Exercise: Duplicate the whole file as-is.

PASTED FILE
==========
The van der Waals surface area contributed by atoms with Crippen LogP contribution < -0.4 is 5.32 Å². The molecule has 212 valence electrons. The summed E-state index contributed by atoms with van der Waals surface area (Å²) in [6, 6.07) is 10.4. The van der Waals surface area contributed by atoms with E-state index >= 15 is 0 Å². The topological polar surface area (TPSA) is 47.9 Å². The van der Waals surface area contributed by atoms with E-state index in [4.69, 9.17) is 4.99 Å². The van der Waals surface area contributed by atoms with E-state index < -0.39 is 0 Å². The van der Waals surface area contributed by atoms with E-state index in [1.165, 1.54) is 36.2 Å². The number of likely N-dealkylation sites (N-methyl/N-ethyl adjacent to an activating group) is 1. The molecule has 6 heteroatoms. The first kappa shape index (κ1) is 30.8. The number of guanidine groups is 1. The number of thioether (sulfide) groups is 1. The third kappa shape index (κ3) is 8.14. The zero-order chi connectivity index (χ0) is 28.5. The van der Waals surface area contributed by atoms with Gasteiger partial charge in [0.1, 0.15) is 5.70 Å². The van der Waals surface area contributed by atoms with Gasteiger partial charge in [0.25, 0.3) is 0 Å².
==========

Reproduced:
The van der Waals surface area contributed by atoms with Crippen LogP contribution < -0.4 is 5.32 Å². The molecule has 212 valence electrons. The summed E-state index contributed by atoms with van der Waals surface area (Å²) in [6, 6.07) is 10.4. The van der Waals surface area contributed by atoms with E-state index >= 15 is 0 Å². The topological polar surface area (TPSA) is 47.9 Å². The van der Waals surface area contributed by atoms with E-state index in [4.69, 9.17) is 4.99 Å². The van der Waals surface area contributed by atoms with E-state index < -0.39 is 0 Å². The van der Waals surface area contributed by atoms with E-state index in [1.165, 1.54) is 36.2 Å². The number of likely N-dealkylation sites (N-methyl/N-ethyl adjacent to an activating group) is 1. The molecule has 6 heteroatoms. The first kappa shape index (κ1) is 30.8. The number of guanidine groups is 1. The number of thioether (sulfide) groups is 1. The third kappa shape index (κ3) is 8.14. The zero-order chi connectivity index (χ0) is 28.5. The van der Waals surface area contributed by atoms with Gasteiger partial charge in [0.1, 0.15) is 5.70 Å². The van der Waals surface area contributed by atoms with Gasteiger partial charge in [0.25, 0.3) is 0 Å².